International shipping costs dropped from record highs of $10,000 per container charged on certain sea routes in January 2022 to less than $2,000. Shipping fees charged per 20-foot container ferried from Indonesia to North America, for example, are estimated at $800-$1,000 currently.
Consequently, local and international coffee prices have dropped since October 2022.
International robusta coffee prices fell from an average price of $2,400 per tonne to $1,856 per tonne towards the end of last year, according to industry data. Local robusta coffee prices declined from Ush7,200 ($1.9) per kilogramme to Ush5,800 ($1.6) per kilogramme during the second half of 2022 while Arabica coffee prices fell from Ush11,000 ($2.9) per kilogramme to Ush8,000 ($2) per kilogramme in the period.
In 2021, average coffee prices stood at more than Ush15,000 ($4) per kilogramme.
Robusta coffee production accounts for more than 60 percent of Uganda’s overall coffee output.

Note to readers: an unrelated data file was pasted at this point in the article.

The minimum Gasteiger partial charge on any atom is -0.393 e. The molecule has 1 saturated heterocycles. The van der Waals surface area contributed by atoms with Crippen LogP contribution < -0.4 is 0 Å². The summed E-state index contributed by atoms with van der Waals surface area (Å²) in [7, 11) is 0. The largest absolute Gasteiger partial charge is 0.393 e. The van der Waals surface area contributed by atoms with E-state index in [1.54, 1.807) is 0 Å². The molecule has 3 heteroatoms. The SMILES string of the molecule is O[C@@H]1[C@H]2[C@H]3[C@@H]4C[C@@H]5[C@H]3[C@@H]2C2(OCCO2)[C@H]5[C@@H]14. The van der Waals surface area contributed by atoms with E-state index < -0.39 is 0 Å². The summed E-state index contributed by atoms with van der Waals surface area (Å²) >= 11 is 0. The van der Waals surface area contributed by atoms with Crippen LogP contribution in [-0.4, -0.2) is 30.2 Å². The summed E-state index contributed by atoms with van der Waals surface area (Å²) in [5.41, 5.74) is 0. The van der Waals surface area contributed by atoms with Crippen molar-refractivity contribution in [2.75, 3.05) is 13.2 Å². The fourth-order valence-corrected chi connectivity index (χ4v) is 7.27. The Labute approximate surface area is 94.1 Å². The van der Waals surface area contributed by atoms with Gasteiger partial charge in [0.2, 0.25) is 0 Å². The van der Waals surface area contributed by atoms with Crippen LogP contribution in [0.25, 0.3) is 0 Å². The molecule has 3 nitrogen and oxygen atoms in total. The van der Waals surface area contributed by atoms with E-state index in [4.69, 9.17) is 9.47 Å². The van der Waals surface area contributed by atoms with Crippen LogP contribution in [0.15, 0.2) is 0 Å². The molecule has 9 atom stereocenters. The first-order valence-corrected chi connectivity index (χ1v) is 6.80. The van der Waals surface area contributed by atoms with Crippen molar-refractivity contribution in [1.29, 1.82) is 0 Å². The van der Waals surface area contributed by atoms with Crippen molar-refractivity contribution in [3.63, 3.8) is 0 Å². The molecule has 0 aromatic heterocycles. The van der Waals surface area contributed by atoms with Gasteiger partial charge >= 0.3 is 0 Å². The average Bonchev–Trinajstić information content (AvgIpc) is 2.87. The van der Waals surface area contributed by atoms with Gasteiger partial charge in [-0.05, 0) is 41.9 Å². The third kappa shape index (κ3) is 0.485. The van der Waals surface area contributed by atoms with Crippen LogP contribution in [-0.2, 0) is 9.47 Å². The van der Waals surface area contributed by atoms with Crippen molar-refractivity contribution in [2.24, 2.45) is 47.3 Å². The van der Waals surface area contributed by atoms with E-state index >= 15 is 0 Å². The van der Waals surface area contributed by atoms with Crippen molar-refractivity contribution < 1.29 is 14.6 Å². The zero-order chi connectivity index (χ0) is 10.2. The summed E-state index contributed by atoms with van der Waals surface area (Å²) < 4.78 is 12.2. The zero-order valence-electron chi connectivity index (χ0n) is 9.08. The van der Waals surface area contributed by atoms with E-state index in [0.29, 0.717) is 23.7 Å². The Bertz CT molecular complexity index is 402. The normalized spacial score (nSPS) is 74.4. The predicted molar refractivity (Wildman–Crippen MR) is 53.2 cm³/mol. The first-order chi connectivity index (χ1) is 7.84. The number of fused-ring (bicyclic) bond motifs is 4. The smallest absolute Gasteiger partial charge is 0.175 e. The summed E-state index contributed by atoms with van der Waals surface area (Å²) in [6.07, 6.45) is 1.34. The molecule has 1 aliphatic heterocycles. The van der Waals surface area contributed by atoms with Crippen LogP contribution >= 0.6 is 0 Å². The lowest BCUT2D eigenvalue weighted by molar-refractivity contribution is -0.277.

Besides gloomy coffee price forecasts for 2023, a severe dry spell in the past six months could pose a huge threat to coffee production levels. The weather affected major coffee-growing areas like the Central region and risks cutting this year’s output to around 5.5 million bags, industry players forecast.
“Brazil and Vietnam are headed for a bumper coffee harvest this year while India and Indonesia have discounted their local coffee prices in a way that has undercut Uganda’s growth momentum on the international market,” said Robert Byaruhanga, chief executive of local exporter Funzo Coffee Ltd.
Asian and Latin American coffee exporters are regaining dominance in European and North American markets after the lockdown period because of the lower coffee prices, reduced freight charges, shorter port clearance turnaround times and reasonable coffee quality grades, Byaruhanga explained.